Even though Cambarellus shufeldtii are low-maintenance pets and easy to care for, you should always try to replicate their natural environment into their aquarium as closely as possible.
Tank Size and Stocking Density:
This depends on the number of crayfish you are planning to keep. For example, you can put between 5-10 adult Cambarellus shufeldtii in a 10-gallon (40 liters) tank that has lots of covers.
Does it mean that you can put 1 adult crayfish in a 2-gallon tank? Technically yes, but practically no.
Cambarellus shufeldtii are active and need plenty of room to crawl, eat and explore. In addition, you will have to be in constant control over your water parameters. Unfortunately, in small tanks, everything can go wrong very fast.
Therefore, the smallest recommended size for keeping them is 5 gallons (20 liters). If you are going to breed them, you should consider going bigger, just to give them more space for their offspring.
Another thing that you should remember that these crayfish are excellent escape artists and can spend some time out of the water.
So, it will be a good idea to use a lid and make sure the water line in your aquarium is not too high.
Temperature: Cambarellus shufeldtii can easily live in a wide range of temperature conditions 18 – 26 °C (64 – 79 °F). However, the optimal temperature in the aquarium should be in the range of 20 – 24 °C (68 – 75 °F). They do not require a heater. Room temperature will suit them absolutely fine.
pH: According to the study, Cambarellus shufeldtii can tolerate a pH range of at least 5.4 – 7.4.
Hardness: Cambarellus shufeldtii will appreciate optimal KH 3 – 15 and GH between 3 – 18 GH.
Considering the tank size, sponge filters are the simplest option (cheap and effective). In addition, Cambarellus shufeldtii will not damage and tear apart the sponge as large crayfish species often do.
They only do so if lots of gunk has accumulated in the sponges and they try to get the gunk inside the sponge by chewing on the sponge.
Note: Basically, you can use any filter that will not allow their young to be sucked up into the filter. So, if you have a canister or hang on the back filter and plant to breed them, the filter intake should be covered with a sponge or net.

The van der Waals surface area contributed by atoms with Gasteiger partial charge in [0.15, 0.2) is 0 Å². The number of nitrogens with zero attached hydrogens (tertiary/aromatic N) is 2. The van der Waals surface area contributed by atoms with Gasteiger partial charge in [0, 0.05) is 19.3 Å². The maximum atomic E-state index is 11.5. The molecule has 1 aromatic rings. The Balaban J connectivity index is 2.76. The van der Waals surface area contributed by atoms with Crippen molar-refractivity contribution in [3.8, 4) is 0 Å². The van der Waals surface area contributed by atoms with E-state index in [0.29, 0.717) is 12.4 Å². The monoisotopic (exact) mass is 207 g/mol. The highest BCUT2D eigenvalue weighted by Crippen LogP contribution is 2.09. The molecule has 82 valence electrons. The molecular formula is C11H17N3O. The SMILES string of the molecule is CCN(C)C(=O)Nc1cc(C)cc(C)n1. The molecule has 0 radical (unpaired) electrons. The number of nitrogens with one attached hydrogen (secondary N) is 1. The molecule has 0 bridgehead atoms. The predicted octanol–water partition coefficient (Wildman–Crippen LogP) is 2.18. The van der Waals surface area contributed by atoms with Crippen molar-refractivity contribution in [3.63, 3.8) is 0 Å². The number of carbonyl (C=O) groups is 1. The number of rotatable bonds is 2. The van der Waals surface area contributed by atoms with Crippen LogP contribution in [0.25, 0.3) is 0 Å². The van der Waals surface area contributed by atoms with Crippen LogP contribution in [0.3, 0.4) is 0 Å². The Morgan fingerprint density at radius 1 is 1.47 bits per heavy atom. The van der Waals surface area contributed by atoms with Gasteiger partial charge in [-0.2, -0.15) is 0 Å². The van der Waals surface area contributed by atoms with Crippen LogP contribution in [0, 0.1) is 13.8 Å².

As for lighting, they will prefer subdued lighting.
However, if you decide to keep Cambarellus shufeldtii in planted tanks, lighting should be adapted to the needs of plants.
In the aquarium, Cambarellus shufeldtii should be provided with soil and/or sand substrates. It will be an ideal setup for them.
Absolutely yes! You need to give them a lot of places to hide. A LOT! At least 2 places per crayfish.
It can be all types of live plants, artificial plants, leaves, rocks, driftwoods, PVC pipes, bricks, cones, etc. in your tank. They also like spots that are as narrow as possible for themselves to fit in.
Tip: Use large items (like big rocks) throughout the tank so that they have less of a chance of bumping into one another.
This is also crucial for the molting process. Cannibalism after molting can become a problem as well.
Regardless of their hardiness, it will be better to acclimate them (read more about it).
Basic Tank Equipment (links to check the price on Amazon)
Male and Female Difference
Cambarellus shufeldtii are sexually dimorphic. There are a few indicators that give away the gender of the crayfish.
- Abdomen. The female and male of this species can be told apart by looking at the lower part of their abdomen (the lower part of the white section of the underbelly).
The male’s pleopods (the first legs of the swimmerettes) are more rigid. Also, the female has a seminal receptacle.
Males have an extra set of pleopods used for internal fertilization. Therefore, if you see that there is a triangular-ish forming of small legs. That will indicate a male.
Females have seminal receptacles and lack the extra pleopods found behind the walking legs. There will not be that triangular-ish forming of small legs. What you will see is a small nub. That will indicate a female. Females have a wider abdomen.
- Size. Females are a little bit larger than males. They usually reach about 33 mm (1.3 inches) total body length, while male Cambarellus shufeldtii generally range between 15 and 30 mm (up to 1.1 inches) total body length.
- Claws. The female pinchers are shorter and thicker. Male dwarf crayfish have relatively slender and long pinchers.
The molting process (or the molt cycle) is the process by which Cambarellus shufeldtii grows. It also allows them to restore lost limbs.
It involves shedding of the exoskeleton and for a short time afterward, the crayfish cannot move until it regains muscle control and the new exoskeleton hardens up.
When they are about to molt they start looking for a place to hide. Otherwise, they can easily fall prey to their tankmates.
- NEVER disturb your crayfish when they are molting. Do not panic even if you have not seen them for a few days in a row! Give them time. This is the most stressful moment in their